She may not have used Adobe products on the celebrated TV show The Office, but Adobe was happy to have actress Mindy Kaling as the celebrity headliner for its “Summit Sneaks” presentation at the company’s annual Adobe Summit. The Sneaks portion of the event, which is held in Las Vegas for the advertising community, highlights projects in various stages of development.
Each of the seven projects demonstrated make use of Adobe’s rich machine learning, augmented reality (AR), and other elements. While the technologies might first make their way to advertiser dashboards, some tech will show up as features in photo- and video-editing software, apps, and other platforms that may reach the rest of us.
Artificial Intelligence (A.I.) is at the core of most of these projects, and to some it can be the most exciting — and the scariest. When Adobe executive Steve Hammond asked Kaling how she felt about A.I., the comedian’s immediate response was predictably humorous: “A robot that turns on me and kills me and my friends.” Let’s hope those “concerns” were eased over the course of the seven demos.
To solve the issue of sorting through images, a new program dubbed “Phonic Filters” allows users to search for images and photos by voice or text commands. The program’s A.I. can quickly sort through folders and subfolders of images, such as pictures of jewelry, for example. The A.I. can then drill down into photos of rings, diamond rings, and diamond rings on someone’s hand. Through voice commands, the photos can also be edited, with the subject being cut out of one photo, and placed over a background image, such as the ring-bearer’s hand atop a floral bouquet.
“Expert Assist” is an A.I. bot embedded in Slack that allows groups to test and fine-tune marketing elements such as email open rates. By typing a proposed email title in Slack with the command “/Sensei openrate,” followed by the sample text, Adobe’s A.I. Sensei draws from data within the client’s dashboards to advise on the projected open rate. Similar commands are used to crop photos for advertising and apply copy in the best location ,so it won’t interfere with the image. This service will be welcomed by advertisers and could eventually make its way to all users.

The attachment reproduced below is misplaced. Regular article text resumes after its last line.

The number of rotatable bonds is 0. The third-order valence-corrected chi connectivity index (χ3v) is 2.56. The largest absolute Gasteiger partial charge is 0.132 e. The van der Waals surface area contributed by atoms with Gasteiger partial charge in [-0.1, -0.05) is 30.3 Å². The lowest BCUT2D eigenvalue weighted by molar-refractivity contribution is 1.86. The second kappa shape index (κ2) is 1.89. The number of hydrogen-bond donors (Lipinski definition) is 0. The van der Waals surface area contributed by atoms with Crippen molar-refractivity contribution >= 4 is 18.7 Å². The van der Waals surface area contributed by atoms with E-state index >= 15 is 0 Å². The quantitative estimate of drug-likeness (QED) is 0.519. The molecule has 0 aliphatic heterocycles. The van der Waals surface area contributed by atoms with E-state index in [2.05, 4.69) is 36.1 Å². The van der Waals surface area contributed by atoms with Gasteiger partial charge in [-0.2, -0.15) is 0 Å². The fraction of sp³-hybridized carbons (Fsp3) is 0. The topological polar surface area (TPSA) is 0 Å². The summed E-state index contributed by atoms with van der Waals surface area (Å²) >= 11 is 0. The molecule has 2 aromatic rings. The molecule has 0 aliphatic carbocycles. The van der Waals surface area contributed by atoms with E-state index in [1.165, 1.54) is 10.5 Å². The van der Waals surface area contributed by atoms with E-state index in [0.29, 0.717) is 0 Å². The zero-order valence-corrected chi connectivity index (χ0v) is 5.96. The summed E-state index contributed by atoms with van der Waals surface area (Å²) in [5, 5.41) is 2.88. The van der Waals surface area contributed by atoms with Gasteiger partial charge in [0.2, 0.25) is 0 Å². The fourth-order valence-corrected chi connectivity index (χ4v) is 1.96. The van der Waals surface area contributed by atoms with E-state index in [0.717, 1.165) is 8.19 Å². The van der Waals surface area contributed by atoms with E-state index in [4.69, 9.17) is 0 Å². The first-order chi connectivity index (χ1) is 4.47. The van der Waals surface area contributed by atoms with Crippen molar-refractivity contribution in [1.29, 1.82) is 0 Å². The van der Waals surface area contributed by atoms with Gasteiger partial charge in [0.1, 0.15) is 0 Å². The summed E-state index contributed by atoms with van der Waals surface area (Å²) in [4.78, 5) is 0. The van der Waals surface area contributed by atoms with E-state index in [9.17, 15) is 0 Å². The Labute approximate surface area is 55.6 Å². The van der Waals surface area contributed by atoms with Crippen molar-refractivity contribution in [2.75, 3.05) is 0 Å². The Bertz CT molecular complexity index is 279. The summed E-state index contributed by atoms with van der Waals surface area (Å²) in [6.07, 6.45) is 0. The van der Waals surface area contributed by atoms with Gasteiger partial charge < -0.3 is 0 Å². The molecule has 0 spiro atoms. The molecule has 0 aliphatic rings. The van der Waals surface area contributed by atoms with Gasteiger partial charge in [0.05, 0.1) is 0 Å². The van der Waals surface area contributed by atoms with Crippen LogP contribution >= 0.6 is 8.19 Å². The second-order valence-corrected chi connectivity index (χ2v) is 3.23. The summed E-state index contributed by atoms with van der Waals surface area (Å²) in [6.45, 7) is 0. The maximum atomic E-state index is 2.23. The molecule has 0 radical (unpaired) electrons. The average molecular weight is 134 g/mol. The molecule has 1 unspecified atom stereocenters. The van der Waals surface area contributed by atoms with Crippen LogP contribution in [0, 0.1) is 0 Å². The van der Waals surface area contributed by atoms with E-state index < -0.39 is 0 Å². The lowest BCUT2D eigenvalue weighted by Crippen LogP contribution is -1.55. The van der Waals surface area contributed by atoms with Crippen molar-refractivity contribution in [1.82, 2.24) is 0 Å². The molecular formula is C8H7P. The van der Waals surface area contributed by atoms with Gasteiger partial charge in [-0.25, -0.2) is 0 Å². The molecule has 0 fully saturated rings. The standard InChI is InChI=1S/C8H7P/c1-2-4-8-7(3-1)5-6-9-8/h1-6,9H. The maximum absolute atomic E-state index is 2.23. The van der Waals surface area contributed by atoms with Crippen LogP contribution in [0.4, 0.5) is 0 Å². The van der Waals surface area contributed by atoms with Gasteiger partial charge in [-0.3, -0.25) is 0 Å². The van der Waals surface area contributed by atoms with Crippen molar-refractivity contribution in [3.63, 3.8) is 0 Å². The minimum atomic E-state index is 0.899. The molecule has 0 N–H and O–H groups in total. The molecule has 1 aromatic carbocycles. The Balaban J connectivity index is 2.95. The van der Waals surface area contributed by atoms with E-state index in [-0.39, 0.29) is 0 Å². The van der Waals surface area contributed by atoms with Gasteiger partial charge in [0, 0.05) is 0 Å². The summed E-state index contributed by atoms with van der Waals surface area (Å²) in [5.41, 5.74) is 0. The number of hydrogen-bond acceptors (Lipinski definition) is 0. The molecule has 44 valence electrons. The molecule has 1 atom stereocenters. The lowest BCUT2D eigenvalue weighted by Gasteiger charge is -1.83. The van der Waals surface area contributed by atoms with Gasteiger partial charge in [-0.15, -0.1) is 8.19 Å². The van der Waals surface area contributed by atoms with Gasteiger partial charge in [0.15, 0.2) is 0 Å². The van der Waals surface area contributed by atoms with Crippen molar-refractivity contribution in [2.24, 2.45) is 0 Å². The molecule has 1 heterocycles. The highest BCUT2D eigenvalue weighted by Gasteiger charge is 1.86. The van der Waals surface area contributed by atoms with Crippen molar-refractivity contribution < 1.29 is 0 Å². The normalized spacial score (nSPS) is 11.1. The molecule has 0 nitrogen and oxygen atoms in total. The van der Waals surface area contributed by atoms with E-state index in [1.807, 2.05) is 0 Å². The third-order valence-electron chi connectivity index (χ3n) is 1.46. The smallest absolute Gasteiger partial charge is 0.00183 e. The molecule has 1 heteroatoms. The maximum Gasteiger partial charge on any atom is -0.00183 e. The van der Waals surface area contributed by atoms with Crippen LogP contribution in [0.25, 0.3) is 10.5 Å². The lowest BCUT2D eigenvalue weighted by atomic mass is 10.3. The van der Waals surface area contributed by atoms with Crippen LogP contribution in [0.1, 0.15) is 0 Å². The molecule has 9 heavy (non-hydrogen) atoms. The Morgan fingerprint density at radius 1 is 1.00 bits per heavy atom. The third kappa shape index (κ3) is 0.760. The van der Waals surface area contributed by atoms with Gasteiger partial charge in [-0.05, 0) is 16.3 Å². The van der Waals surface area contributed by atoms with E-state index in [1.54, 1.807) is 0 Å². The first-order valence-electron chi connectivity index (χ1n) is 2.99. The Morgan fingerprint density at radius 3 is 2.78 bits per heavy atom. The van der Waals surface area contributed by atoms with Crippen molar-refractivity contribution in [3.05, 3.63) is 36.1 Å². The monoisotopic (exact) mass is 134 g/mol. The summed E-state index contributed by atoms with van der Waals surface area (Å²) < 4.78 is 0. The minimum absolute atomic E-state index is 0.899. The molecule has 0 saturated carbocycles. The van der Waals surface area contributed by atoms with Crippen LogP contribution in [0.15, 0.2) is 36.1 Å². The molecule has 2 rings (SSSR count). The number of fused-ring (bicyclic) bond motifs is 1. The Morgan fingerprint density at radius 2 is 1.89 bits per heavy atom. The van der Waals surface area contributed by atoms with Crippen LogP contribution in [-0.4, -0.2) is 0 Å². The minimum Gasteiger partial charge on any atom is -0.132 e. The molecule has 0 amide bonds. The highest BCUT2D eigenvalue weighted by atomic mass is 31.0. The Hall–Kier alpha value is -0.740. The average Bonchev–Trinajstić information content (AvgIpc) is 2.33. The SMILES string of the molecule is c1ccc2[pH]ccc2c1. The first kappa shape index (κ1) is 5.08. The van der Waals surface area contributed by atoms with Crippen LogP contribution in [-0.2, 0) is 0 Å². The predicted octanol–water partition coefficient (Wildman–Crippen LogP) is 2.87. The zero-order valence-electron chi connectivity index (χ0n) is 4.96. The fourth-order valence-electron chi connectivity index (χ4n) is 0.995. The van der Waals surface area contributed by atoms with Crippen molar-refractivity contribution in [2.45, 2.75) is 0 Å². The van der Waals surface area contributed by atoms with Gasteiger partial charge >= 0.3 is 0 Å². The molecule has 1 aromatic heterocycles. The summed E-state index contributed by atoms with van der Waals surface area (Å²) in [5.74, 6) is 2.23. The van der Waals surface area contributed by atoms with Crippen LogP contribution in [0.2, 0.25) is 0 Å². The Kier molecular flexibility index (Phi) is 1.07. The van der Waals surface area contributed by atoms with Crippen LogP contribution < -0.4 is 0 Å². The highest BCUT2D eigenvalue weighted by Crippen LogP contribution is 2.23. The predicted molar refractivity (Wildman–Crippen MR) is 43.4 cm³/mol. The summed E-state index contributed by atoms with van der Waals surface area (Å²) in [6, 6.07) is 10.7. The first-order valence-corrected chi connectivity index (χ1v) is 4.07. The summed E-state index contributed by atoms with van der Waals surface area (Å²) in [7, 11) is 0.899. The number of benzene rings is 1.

“Augmented Offers” lets advertisers implement and track campaigns using AR. The mobile-centric program can reach consumers at highly relevant times, such as when a mobile customer is browsing a certain retail. T users taking part in this AR campaign might be able to view more information on a book, discover new music, or drool over an enticing image of a cookie. Augmented Offers serves metrics back to advertisers.
Other Sneaks projects include Data Unbound, Journey Genius, Intelligent Agent, and a car diagnostic app called Car Smarts. Attendees used Twitter hashtags to vote on each project during the Sneaks session.